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Canadian Heritage committee  I will start. Following me will be Danièle Simpson, and then Glenn Rollans, followed by Marie-Louise Nadeau, and then André Cornellier. We will try to keep it at 10 minutes or less. Good morning. Thank you for the opportunity to appear before the committee. My name is Roanie L

April 20th, 2010Committee meeting

Roanie Levy

Canadian Heritage committee  First, I think there's a difference between flexibility and neutrality of the legislation with regard to technology. Those are two completely different things. I think that people often confuse the two and believe that we need flexibility to adapt to everything that might arise a

April 20th, 2010Committee meeting

Roanie Levy

Canadian Heritage committee  Absolutely. That's precisely the difference between fair dealing in Canada and fair use in the United States.

April 20th, 2010Committee meeting

Roanie Levy

Canadian Heritage committee  Yes, that should be the case.

April 20th, 2010Committee meeting

Roanie Levy

Canadian Heritage committee  I think there would indeed be a lot of lawsuits. Until there have been a lot of lawsuits, we won't absolutely know where copyright ends and fair dealing begins. The only way to determine that would be through the courts. That would be their responsibility. That would take tens of

April 20th, 2010Committee meeting

Roanie Levy

April 20th, 2010Committee meeting

Roanie Levy

Canadian Heritage committee  I mentioned a situation we are currently experiencing. This is not fair use in the American sense. Our framework is that of Canadian fair dealing. Despite the fact that the dealing list is limited in Canada, the concept of equity must be determined on a case-by-case basis. We ar

April 20th, 2010Committee meeting

Roanie Levy

Canadian Heritage committee  I'll give you a somewhat more concrete example. For example, in the United States, you may have heard of the Google project to digitize all literary works in the world. They have somewhat limited the agreement they signed, but they want to digitize all literary works. They take t

April 20th, 2010Committee meeting

Roanie Levy

Canadian Heritage committee  You asked two questions there. The first question is about our digital culture and--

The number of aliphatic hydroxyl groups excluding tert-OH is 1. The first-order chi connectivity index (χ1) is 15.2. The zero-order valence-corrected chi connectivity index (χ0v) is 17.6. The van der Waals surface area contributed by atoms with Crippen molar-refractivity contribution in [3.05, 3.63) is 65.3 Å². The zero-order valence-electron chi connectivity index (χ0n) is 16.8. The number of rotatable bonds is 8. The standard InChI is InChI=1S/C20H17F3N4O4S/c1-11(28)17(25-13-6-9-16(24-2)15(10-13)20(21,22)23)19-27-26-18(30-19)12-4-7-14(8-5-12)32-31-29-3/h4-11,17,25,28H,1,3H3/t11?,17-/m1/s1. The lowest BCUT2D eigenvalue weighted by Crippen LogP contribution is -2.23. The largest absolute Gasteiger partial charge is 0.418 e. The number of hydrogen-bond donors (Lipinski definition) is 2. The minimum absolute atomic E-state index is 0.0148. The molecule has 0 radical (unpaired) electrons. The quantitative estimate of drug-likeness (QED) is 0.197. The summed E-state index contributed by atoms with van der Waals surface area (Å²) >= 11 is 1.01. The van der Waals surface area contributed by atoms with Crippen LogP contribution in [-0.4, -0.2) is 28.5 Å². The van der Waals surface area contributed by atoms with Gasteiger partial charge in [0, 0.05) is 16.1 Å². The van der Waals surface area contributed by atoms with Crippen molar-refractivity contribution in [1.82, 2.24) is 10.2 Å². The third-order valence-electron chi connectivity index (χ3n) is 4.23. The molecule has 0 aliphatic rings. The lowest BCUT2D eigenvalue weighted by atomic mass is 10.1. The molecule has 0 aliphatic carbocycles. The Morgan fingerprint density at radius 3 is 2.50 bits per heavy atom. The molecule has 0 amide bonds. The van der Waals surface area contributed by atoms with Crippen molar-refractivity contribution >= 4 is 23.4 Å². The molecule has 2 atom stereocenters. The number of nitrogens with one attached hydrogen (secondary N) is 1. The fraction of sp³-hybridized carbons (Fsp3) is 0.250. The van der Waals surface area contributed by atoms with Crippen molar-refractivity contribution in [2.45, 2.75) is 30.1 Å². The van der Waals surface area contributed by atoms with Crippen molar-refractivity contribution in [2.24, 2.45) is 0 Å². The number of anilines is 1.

April 20th, 2010Committee meeting

Roanie Levy

Canadian Heritage committee  When you create an exception where a copyright holder, a user, a rights holder, is not paid for the use of the work, I think you need to be sure that you create parameters on what the use is, because you are encroaching on someone's ability to be compensated for the use of the wo

April 20th, 2010Committee meeting

Roanie Levy

Canadian Heritage committee  Well, the market has been able to put in place a licence that doesn't require that. The market can do that. Rights holders can choose how they want to license their work. The point is that when rights holders are given the opportunity to put business models in place, they tend to

April 20th, 2010Committee meeting

Roanie Levy

Canadian Heritage committee  Along that line, I think that because some people find value in their business models to giving something away for free, it's not that everybody needs to give everything away for free. I think there is a difference--

April 20th, 2010Committee meeting

Roanie Levy

Canadian Heritage committee  Right, but the market will sort that out, and business models--

April 20th, 2010Committee meeting

Roanie Levy

Canadian Heritage committee  And that's part of.... That's fine. That's not the problem. It doesn't mean because educators can use free stuff that everything they use should be free. I think that's a big difference. I would just like to point out--

April 20th, 2010Committee meeting

Roanie Levy

Canadian Heritage committee  Yes. I need two points of clarification.

April 20th, 2010Committee meeting

Roanie Levy